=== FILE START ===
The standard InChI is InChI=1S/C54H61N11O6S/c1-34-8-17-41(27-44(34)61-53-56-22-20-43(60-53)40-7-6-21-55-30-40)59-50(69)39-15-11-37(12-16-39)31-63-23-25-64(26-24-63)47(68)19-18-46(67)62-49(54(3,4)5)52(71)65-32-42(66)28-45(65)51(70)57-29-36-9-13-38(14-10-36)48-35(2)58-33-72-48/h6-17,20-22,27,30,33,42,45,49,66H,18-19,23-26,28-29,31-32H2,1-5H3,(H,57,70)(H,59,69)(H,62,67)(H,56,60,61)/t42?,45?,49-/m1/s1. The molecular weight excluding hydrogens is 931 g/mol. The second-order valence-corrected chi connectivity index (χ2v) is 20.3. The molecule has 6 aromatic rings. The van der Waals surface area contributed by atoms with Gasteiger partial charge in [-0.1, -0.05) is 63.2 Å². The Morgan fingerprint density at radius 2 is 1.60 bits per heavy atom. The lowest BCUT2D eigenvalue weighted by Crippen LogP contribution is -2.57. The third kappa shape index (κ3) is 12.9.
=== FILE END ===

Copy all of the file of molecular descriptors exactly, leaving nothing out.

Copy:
The standard InChI is InChI=1S/C54H61N11O6S/c1-34-8-17-41(27-44(34)61-53-56-22-20-43(60-53)40-7-6-21-55-30-40)59-50(69)39-15-11-37(12-16-39)31-63-23-25-64(26-24-63)47(68)19-18-46(67)62-49(54(3,4)5)52(71)65-32-42(66)28-45(65)51(70)57-29-36-9-13-38(14-10-36)48-35(2)58-33-72-48/h6-17,20-22,27,30,33,42,45,49,66H,18-19,23-26,28-29,31-32H2,1-5H3,(H,57,70)(H,59,69)(H,62,67)(H,56,60,61)/t42?,45?,49-/m1/s1. The molecular weight excluding hydrogens is 931 g/mol. The second-order valence-corrected chi connectivity index (χ2v) is 20.3. The molecule has 6 aromatic rings. The van der Waals surface area contributed by atoms with Gasteiger partial charge in [-0.1, -0.05) is 63.2 Å². The Morgan fingerprint density at radius 2 is 1.60 bits per heavy atom. The lowest BCUT2D eigenvalue weighted by Crippen LogP contribution is -2.57. The third kappa shape index (κ3) is 12.9.